Archive for June, 2012

The carriage contains the controls  for telling the needles what to do.  There is the stitch length dial, cam position knobs, handle to push the carriage from side to side,  row counter trip and carriage release switch.

The Stitch length dial determines how long the stitches will be depending on the weight of yarn that is being used.  The range is 1 to 30, I’ve been using 15 to 20 for fingering weight and 20 to 25 for sock weight.  I  let the carriage determine the settings, if the carriage moves across the needles smoothly without much effort to push the carriage across, thats the setting I’ll knit  up a test swatch to determine my stitches/inch and rows/inch, then I can determine how many stitches will be needed to knit up something.

The cams provide a channel or pathway for the needle butts to travel through, depending on what setting the cams are in the needles with either move or remain still if the needles are placed into working position or WP.  When the cams are in setting 2 or 3 and the carriage is run over the needles knit stitches will be produced. When the cams are set to 1 or 4 the needles will  remain still.  The needles that are completely pushed to the back of the needle bed are in nonworking position or NWP.

Cam position 1. Notice on the carriage the center protrution, that is the cam lever and it is in the open position. The needles are in working position, when the carriage goes over the needles they will not knit.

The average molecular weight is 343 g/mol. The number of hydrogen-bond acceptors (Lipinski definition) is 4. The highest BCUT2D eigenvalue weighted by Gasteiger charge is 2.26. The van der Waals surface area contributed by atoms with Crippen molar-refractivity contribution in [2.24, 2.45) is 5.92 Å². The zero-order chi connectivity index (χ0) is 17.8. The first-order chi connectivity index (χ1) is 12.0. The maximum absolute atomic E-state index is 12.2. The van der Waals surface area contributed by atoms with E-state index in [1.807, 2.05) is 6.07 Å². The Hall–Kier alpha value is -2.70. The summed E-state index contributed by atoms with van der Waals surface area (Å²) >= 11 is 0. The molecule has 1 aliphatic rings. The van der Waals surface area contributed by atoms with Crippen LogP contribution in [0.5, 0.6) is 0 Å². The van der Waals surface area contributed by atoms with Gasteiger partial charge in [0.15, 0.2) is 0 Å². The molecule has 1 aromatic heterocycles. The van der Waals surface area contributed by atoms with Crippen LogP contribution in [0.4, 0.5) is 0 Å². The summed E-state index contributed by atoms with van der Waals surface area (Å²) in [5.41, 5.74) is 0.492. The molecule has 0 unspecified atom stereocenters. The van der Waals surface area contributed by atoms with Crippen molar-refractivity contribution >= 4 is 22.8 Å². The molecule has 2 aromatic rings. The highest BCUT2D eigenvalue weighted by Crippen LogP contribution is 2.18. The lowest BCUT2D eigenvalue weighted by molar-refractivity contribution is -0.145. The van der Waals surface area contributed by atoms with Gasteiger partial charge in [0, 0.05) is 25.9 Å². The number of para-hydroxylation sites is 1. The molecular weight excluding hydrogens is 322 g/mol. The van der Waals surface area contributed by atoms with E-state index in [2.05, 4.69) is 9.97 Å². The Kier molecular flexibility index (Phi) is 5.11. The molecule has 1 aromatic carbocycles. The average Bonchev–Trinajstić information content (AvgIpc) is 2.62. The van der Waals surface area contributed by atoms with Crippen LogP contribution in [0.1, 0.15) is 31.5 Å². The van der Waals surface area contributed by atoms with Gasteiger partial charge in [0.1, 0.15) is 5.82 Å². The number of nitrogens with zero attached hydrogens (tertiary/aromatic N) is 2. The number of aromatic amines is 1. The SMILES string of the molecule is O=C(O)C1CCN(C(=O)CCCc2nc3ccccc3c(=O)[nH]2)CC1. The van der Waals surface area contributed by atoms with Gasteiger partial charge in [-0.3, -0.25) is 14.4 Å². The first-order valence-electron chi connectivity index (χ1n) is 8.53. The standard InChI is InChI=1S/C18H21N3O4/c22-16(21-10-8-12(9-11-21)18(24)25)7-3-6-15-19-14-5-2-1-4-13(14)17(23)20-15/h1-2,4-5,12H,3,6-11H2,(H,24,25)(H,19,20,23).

Cam position 2. This is very hard to see, but the cam lever is now down on the bottom guide, the needles will now follow the pathway that this setting has created.  This setting with produce knit stitches.

Cam position 3.  The cam lever is also down on the bottom guide but sits just a little further out than position 2.  The needles knit in this position when they are in WP.

Cam position 4. The Cam lever is open, so will slide over the needles without moving them when they are in WP.

Underneath the carriage.

Here is the position of the cam levers in positions 1 & 4.

Cam lever positions in 2 & 3.


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After trying the  methods that I found on the internet, these did not work for me, so this is what I came up with, it’s not ideal but it is working for me.

Materials needed: plastic tubing(I have a family member on oxygen so I used one of his nasal cannulas), utility marking flag, cotton kitchen string, duct tape

I poked a hole through the tubing and pulled the string through the hole, then placed duct tape around the joint so it would go under the needles when being pulled through the sponge bar channel.

Slide the utility marking flag into the sponge bar channel until it comes out the other end.

Now cut off the ends of the plastic tubing even with the end of the needle bed. It’s done.

Push some needles out into working position and carefully run the carriage over the needles to make sure they will knit and that the needles remain in thier slots.

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New Fleece

I couldn’t resist this beautiful fleece I found on Ebay.  It’s a gorgeous morit (rusty brown) and so soft.  It’s a Romaldale cross, the locks are about 4″with a nice crimp.

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First Sweater

I have been working on my very first sweater ever.  I finally got brave enough to attempt a sweater on a mid-gauge Brother KX350 knitting machine. It’s not perfect, but for my first attempt I’m satisfied. I have a lot to learn about shaping but that will come with practice. I used two 1# skeins of Lionhart acrylic baby soft yarn. My lovely model did a great job of modeling, but the cell phone takes poor pictures.

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